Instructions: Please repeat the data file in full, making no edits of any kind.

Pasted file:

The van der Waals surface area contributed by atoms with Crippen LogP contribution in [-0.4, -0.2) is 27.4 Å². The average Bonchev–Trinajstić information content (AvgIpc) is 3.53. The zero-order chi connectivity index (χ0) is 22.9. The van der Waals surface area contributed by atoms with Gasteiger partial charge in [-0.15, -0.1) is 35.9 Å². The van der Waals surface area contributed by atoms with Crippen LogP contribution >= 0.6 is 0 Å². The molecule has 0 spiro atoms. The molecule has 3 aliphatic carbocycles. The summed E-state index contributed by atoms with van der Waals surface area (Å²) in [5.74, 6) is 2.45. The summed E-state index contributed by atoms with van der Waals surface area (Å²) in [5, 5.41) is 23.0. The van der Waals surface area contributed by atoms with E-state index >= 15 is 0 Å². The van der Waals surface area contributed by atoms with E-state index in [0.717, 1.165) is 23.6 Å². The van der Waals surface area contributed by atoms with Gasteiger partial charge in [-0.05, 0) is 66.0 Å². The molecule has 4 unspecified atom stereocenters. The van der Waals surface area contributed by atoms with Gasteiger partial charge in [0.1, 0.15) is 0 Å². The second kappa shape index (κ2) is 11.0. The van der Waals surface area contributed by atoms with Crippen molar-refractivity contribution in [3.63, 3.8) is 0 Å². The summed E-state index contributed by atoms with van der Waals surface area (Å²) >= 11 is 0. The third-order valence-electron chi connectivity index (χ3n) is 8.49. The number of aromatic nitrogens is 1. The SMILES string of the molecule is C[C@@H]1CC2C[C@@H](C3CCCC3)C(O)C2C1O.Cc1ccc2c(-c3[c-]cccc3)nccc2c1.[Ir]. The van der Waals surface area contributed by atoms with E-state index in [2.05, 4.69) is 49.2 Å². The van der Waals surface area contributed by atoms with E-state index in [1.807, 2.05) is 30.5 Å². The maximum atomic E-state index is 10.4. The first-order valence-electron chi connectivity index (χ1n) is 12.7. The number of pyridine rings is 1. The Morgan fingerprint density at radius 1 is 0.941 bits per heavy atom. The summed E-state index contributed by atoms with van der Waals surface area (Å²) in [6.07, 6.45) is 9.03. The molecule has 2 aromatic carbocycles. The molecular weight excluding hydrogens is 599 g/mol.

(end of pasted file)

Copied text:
The van der Waals surface area contributed by atoms with Crippen LogP contribution in [-0.4, -0.2) is 27.4 Å². The average Bonchev–Trinajstić information content (AvgIpc) is 3.53. The zero-order chi connectivity index (χ0) is 22.9. The van der Waals surface area contributed by atoms with Gasteiger partial charge in [-0.15, -0.1) is 35.9 Å². The van der Waals surface area contributed by atoms with Crippen LogP contribution >= 0.6 is 0 Å². The molecule has 0 spiro atoms. The molecule has 3 aliphatic carbocycles. The summed E-state index contributed by atoms with van der Waals surface area (Å²) in [5.74, 6) is 2.45. The summed E-state index contributed by atoms with van der Waals surface area (Å²) in [5, 5.41) is 23.0. The van der Waals surface area contributed by atoms with E-state index >= 15 is 0 Å². The van der Waals surface area contributed by atoms with E-state index in [0.717, 1.165) is 23.6 Å². The van der Waals surface area contributed by atoms with Gasteiger partial charge in [-0.05, 0) is 66.0 Å². The molecule has 4 unspecified atom stereocenters. The van der Waals surface area contributed by atoms with Gasteiger partial charge in [0.1, 0.15) is 0 Å². The second kappa shape index (κ2) is 11.0. The van der Waals surface area contributed by atoms with Crippen molar-refractivity contribution in [3.63, 3.8) is 0 Å². The summed E-state index contributed by atoms with van der Waals surface area (Å²) >= 11 is 0. The third-order valence-electron chi connectivity index (χ3n) is 8.49. The number of aromatic nitrogens is 1. The SMILES string of the molecule is C[C@@H]1CC2C[C@@H](C3CCCC3)C(O)C2C1O.Cc1ccc2c(-c3[c-]cccc3)nccc2c1.[Ir]. The van der Waals surface area contributed by atoms with E-state index in [2.05, 4.69) is 49.2 Å². The van der Waals surface area contributed by atoms with E-state index in [1.807, 2.05) is 30.5 Å². The maximum atomic E-state index is 10.4. The first-order valence-electron chi connectivity index (χ1n) is 12.7. The number of pyridine rings is 1. The Morgan fingerprint density at radius 1 is 0.941 bits per heavy atom. The summed E-state index contributed by atoms with van der Waals surface area (Å²) in [6.07, 6.45) is 9.03. The molecule has 2 aromatic carbocycles. The molecular weight excluding hydrogens is 599 g/mol.